The COVID-19 pandemic has led to a sharp decline in remittances, the money that migrant workers send home to their families. The World Bank forecasts a reduction of almost 20% to €401 billion globally, the sharpest yearly decline in recent history.
On International Day of Family Remittances, Commissioner for International Partnerships Jutta Urpilainen said, “Remittances are a lifeline that millions depend on. Falling remittances due to COVID-19 will exacerbate economic hardship and deepen existing vulnerabilities for many. The European Union is determined not to leave the migrants and their families cope with this crisis alone. We should help those who help – migrants are often key workers in host societies and key providers for their families. We are working to raise awareness, build alliances and promote coordinated efforts to that end."
The EU and its Member States are working on multiple fronts to help tackle the challenges that COVID-19 poses to the remittance community. During lockdown, several Member States for example declared money transfer operators as “essential services”, which enabled them to keep operating.
In Ghana, The Gambia and Senegal, the EU-supported “PRIME Africa” programme is helping bring together public and private stakeholders in National Remittance Task Forces with the aim of addressing the implications of the pandemic jointly.
The Commission also participates in developing wider operational measures in the Remittance Community Task Force led by the International Fund for Agricultural Development. The developed guidelines include for example accelerating the shift towards digital remittances, which can be safer, cheaper, and easier to access in lockdown conditions.
As part of its global response to COVID-19, the Commission is about to start funding a project to promote the digital transfer of remittances in the African, Caribbean and Pacific region. This support is part of larger investment in expanding digital and financial infrastructures.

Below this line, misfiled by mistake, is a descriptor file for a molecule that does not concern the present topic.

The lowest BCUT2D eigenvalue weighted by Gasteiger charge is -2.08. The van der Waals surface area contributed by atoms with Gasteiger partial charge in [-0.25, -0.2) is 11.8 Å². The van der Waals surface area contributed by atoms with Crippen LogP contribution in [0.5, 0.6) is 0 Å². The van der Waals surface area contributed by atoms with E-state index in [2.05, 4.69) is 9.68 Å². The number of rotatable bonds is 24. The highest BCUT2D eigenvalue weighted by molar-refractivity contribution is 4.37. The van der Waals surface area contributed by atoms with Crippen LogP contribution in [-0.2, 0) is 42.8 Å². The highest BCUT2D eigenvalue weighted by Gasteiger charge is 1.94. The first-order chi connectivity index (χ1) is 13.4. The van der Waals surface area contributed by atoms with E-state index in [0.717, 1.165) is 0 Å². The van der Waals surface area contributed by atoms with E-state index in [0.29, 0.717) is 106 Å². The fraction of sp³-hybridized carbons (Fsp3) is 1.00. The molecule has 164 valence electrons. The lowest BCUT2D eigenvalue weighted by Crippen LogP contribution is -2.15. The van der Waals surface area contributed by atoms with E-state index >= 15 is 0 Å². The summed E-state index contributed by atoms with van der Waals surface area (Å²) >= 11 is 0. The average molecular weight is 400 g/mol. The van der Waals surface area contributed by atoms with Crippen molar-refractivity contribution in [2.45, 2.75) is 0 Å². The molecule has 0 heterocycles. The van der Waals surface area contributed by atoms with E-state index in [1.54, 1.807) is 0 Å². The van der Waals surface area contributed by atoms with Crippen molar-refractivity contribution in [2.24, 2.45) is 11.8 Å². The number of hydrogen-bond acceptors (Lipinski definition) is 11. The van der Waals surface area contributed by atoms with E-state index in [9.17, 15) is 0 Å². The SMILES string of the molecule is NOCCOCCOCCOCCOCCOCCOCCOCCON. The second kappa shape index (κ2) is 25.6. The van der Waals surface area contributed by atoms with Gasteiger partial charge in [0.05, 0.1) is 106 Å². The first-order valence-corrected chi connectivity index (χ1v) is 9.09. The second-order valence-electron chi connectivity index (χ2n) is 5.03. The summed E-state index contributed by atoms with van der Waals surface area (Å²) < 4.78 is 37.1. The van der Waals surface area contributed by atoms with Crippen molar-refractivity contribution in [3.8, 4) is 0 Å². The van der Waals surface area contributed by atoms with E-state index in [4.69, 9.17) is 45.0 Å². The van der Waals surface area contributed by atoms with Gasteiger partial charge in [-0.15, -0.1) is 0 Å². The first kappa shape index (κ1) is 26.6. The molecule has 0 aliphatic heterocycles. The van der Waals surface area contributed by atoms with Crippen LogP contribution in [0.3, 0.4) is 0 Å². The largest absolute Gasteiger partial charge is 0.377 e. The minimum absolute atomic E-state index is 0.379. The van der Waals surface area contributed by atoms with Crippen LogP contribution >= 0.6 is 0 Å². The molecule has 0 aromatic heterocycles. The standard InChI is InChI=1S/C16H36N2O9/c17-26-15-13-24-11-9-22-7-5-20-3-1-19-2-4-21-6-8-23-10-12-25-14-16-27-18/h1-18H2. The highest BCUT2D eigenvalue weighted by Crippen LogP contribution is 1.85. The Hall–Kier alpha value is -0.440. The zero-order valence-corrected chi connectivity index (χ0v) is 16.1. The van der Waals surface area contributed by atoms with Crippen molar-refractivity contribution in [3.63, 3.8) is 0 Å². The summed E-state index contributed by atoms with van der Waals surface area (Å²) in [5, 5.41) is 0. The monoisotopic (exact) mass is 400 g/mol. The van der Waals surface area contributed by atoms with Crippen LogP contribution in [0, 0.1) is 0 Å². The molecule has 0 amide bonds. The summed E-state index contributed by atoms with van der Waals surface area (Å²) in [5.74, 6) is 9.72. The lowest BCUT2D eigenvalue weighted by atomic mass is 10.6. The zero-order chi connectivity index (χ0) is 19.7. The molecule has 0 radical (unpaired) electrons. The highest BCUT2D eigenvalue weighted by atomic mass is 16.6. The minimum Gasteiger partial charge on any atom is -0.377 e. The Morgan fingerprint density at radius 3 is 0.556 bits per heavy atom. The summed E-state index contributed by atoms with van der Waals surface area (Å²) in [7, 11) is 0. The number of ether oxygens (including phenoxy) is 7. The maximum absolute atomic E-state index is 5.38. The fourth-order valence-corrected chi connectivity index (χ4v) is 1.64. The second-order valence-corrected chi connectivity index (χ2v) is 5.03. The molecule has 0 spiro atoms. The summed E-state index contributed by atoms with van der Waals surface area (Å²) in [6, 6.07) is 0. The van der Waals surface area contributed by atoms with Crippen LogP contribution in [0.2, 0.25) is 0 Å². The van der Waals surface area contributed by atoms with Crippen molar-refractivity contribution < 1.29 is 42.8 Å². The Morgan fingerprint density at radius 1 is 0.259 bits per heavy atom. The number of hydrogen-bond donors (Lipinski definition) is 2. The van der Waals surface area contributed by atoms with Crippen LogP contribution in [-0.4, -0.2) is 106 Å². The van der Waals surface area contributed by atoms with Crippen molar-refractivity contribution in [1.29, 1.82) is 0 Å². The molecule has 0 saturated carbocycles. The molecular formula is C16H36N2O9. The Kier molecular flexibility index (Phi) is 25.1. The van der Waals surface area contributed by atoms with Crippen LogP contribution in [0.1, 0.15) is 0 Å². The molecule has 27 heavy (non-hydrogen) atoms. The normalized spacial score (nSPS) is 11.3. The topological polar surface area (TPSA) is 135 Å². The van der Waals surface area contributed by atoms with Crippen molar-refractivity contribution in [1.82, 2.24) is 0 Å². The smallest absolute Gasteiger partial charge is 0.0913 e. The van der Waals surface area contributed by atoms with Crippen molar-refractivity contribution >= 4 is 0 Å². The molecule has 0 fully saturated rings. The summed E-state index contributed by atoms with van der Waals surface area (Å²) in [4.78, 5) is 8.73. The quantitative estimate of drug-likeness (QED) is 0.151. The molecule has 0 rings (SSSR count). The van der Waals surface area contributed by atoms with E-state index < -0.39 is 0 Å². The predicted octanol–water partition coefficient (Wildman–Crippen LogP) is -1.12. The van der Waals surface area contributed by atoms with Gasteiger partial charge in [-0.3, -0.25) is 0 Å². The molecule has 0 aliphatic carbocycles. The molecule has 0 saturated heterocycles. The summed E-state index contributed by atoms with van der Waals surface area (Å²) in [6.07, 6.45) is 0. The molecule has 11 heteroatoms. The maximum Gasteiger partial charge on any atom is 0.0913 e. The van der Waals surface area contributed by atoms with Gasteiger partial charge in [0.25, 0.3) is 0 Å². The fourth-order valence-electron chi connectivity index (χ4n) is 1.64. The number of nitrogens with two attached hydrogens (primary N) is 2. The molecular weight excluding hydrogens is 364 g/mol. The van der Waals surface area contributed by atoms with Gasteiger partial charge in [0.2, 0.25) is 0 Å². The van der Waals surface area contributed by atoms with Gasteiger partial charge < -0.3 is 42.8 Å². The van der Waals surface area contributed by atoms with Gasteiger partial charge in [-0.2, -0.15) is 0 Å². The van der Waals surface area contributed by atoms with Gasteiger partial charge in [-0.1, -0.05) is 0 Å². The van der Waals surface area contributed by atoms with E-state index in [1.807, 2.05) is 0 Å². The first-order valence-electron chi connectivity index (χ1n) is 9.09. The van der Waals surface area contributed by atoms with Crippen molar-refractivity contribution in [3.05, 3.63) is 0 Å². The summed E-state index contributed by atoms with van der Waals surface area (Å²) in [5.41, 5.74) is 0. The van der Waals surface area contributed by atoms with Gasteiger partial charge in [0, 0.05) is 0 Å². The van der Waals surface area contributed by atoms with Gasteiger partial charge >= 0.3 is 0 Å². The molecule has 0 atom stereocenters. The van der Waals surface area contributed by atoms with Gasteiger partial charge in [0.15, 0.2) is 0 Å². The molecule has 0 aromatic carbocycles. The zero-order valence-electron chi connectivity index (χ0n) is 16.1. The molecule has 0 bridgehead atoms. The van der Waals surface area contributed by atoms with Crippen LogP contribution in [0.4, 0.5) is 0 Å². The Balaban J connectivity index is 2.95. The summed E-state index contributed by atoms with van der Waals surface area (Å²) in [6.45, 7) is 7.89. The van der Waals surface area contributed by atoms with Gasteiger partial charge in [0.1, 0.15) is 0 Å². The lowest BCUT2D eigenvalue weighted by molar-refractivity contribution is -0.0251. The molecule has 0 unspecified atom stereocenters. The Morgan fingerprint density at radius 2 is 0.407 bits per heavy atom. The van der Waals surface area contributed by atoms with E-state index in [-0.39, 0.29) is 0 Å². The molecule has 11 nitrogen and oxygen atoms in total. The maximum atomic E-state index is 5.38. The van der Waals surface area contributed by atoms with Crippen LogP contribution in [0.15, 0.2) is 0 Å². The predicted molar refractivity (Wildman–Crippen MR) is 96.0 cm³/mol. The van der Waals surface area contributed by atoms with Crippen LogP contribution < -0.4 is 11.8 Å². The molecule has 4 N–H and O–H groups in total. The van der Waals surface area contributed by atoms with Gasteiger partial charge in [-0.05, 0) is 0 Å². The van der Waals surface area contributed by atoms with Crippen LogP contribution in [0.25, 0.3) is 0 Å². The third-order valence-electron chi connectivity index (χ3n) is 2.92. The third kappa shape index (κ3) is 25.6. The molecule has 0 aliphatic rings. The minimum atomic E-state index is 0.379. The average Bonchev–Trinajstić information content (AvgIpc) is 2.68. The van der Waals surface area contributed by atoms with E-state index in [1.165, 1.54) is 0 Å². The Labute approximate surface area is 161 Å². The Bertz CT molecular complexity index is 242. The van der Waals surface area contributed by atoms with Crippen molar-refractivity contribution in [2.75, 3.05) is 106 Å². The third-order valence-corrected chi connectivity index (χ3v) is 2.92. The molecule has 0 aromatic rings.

The European Commission has also submitted a paper to the “Global Partnership on Financial Inclusion” of the G20, proposing to include in the group’s work programme a coordinated response to the impact of COVID-19 on remittances.
Remittances directly affect one billion people: 200 million migrant workers send them to help feed, shelter, educate and support the health of 800 million family members in more than 125 developing nations. On average, remittances represent 60% of the recipients’ family income.
Diaspora remittances also contribute to productive investment in developing countries. The programme “Platform for Remittances, Investments and Migrants’ Entrepreneurship in Africa” (PRIME Africa) aims to improve the management of remittances and their use for development outcomes. The platform supports nine African countries (Cabo Verde, Senegal, The Gambia, Ghana, Kenya, Ethiopia, Uganda, South Africa and Morocco) in setting up innovative businesses that make transferring remittances cheaper and faster.
Migrants living in the European Union send on average €63 billion per year to their families. The EU’s recently approved Revised Cross-Border Payment Regulation makes the market more transparent as it mandates the disclosure of the total cost of digital remittances within the European Union.
- Publication date
- 16 June 2020
- Directorate-General for International Partnerships